Sunday, October 5, 2008
In the film, Brooks stars as a man who has died and finds himself in a purgatory-like pleasant way station where he must actually, literally defend his life at a formal hearing in order to advance into Heaven itself.
In his preparations for this 'hearing' he meets a character played by Meryl Streep, someone who appears in so many ways to be more intellectually and morally advanced than Brooks.
Through the emotional help of this woman, along with a self-examination of his own life, Brooks is able to find success in his defense, and entry into paradise.
What this pleasant little film highlights is that there are any number of moments and periods in all of our lives where we fall short as human beings. Where our own physical, intellectual, and moral shortcomings win out, and our human weakness takes over. Where we do the wrong thing when we clearly know what is right. Where we fail to learn from past mistakes, and where these errors end up hurting not only ourselves but also those around us.
In the end, Brooks is saved from his many moments of failure and weakness by the overall generosity of his heart and spirit, his ability to love truly, and particularly by his faith.
In my own life there have been many challenges, some circumstantial, many self-induced, which I have had to overcome in this life journey to self-improvement and character building.
On that journey, I have had tremendous, soaring highs and deep, destructive lows. But the one abiding, over-riding habit that I can point to for my salvation is the fact that I have never, ever lost faith along the way.
In my weakest, darkest moments the Lord has been there for me, to not only chastise me, but to wrap his arms around me, comfort me, forgive me, and welcome me home. When I had forgotten Him or placed my will above His own for me, the truth was that He had never left my side.
I have recently been reminded of my many faults in life, and how my own children have had theirs as well.
I have three beautiful, wonderful daughters and two adorable grandchildren, all of whom fill my heart with joy and love. Have they and will they make mistakes during their lives? Absolutely, and like my own, some of them have been particularly self-destructive and others have created what might seem to be overwhelming challenges.
But what I have learned to tell them, what took me so long to learn because I had no one to properly guide me on the path, is that they are not alone, and things are never hopeless.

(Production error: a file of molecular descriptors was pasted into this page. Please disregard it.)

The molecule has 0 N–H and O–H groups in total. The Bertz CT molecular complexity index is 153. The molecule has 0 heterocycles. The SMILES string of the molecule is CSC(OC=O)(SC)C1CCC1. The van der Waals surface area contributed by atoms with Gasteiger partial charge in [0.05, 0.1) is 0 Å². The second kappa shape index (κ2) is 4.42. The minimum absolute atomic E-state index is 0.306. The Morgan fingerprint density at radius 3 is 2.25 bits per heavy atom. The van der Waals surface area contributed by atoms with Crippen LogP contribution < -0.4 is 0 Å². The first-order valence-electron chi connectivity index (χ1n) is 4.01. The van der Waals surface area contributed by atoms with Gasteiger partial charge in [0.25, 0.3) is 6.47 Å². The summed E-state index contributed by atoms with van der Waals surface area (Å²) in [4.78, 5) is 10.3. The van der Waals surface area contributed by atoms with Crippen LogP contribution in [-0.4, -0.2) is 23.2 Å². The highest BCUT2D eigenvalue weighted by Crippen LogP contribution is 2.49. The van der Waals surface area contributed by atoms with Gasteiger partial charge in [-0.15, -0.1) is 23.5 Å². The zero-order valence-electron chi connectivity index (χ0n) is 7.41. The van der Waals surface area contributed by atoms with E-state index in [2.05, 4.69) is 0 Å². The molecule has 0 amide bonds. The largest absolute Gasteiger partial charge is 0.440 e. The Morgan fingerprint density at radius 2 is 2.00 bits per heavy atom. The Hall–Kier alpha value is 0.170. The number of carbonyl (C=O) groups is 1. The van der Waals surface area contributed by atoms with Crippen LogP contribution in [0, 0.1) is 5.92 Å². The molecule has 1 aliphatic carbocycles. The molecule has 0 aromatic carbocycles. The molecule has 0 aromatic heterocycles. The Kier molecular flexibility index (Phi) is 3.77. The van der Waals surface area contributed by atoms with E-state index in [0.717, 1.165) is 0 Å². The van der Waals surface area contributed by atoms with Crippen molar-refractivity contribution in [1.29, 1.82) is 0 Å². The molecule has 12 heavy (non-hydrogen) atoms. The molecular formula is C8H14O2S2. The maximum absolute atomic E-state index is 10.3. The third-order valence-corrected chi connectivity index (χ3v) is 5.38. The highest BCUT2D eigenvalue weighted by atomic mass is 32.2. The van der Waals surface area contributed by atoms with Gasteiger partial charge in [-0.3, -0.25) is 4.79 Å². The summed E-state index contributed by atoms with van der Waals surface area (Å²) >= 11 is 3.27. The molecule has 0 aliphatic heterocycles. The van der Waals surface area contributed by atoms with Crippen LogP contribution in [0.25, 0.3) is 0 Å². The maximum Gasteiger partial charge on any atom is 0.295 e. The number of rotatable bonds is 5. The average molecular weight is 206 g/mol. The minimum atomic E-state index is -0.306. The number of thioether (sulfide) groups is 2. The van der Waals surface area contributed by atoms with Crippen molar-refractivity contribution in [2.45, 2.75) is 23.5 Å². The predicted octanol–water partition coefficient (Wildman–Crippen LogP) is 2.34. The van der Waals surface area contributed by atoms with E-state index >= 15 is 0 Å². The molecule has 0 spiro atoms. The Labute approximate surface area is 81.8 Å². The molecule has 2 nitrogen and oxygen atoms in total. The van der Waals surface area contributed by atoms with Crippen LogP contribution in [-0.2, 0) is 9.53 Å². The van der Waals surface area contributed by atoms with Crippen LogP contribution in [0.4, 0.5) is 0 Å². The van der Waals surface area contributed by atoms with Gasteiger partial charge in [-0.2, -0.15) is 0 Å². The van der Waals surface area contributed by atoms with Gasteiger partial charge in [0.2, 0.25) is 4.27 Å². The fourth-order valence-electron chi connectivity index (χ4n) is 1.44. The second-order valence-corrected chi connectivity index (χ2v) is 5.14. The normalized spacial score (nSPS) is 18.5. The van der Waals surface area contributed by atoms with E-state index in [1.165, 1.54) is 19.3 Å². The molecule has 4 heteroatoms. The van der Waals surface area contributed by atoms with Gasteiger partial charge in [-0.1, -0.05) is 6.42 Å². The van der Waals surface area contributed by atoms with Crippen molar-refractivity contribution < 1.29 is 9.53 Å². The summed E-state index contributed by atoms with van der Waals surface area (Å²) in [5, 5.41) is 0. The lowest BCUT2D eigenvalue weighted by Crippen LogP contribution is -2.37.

You only need one thing to overcome all of the hardship and hurt that this world can throw at you, and that you can insert into your own life. That one thing is true faith. Faith that God is there for you, that Jesus loves you, that Christ came to this world and died for these sins that you have committed. He has already redeemed you.
You only need do two things yourself: turn and acknowledge Him, and then begin to set aside your old ways and move forward. Once you have done the first, you will find that any time you slip again it will not be into total darkness. You will always have that light of Christ's love to guide you back to the right path, the path towards salvation.
Having at times to defend your life is a good thing. In fact, I would recommend that we should all be doing this kind of self-evaluation from time to time. We should also never fail our loved ones by failing to shine a light on their misstepes, not judgmentally, but lovingly in a genuine, caring concern for their welfare, and for their immortal soul.
Brooks is ultimately saved by his faith. This funny, touching film is also thought-provoking and very much worth your time. I highly recommend it.
In the end, it is our souls that need nurturing, so that when our own inevitable time comes we will be as successful in defending our own lives as Brooks was in this endearing film.
This is another in a series of 'Sunday Sermon' postings, which come each Sunday here at the website, and which can all be accessed by searching under that label.